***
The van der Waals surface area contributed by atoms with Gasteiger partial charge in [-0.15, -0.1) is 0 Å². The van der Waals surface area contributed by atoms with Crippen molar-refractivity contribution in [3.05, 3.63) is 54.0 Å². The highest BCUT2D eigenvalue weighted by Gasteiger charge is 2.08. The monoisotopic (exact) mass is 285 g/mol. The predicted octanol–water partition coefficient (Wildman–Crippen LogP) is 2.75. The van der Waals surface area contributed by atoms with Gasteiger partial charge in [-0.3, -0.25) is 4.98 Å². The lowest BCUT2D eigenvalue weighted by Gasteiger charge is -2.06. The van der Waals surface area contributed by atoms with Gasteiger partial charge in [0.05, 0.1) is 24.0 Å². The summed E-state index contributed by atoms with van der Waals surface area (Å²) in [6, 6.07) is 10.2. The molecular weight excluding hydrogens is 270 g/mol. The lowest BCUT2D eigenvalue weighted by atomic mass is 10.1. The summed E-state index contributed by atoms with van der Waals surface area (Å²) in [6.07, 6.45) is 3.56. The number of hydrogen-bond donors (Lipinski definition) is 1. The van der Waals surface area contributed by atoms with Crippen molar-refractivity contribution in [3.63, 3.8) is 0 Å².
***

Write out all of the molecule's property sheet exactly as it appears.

The van der Waals surface area contributed by atoms with Gasteiger partial charge in [-0.15, -0.1) is 0 Å². The van der Waals surface area contributed by atoms with Crippen molar-refractivity contribution in [3.05, 3.63) is 54.0 Å². The highest BCUT2D eigenvalue weighted by Gasteiger charge is 2.08. The monoisotopic (exact) mass is 285 g/mol. The predicted octanol–water partition coefficient (Wildman–Crippen LogP) is 2.75. The van der Waals surface area contributed by atoms with Gasteiger partial charge in [-0.3, -0.25) is 4.98 Å². The lowest BCUT2D eigenvalue weighted by Gasteiger charge is -2.06. The van der Waals surface area contributed by atoms with Gasteiger partial charge in [0.05, 0.1) is 24.0 Å². The summed E-state index contributed by atoms with van der Waals surface area (Å²) in [6, 6.07) is 10.2. The molecular weight excluding hydrogens is 270 g/mol. The lowest BCUT2D eigenvalue weighted by atomic mass is 10.1. The summed E-state index contributed by atoms with van der Waals surface area (Å²) in [6.07, 6.45) is 3.56. The number of hydrogen-bond donors (Lipinski definition) is 1. The van der Waals surface area contributed by atoms with Crippen molar-refractivity contribution in [3.63, 3.8) is 0 Å².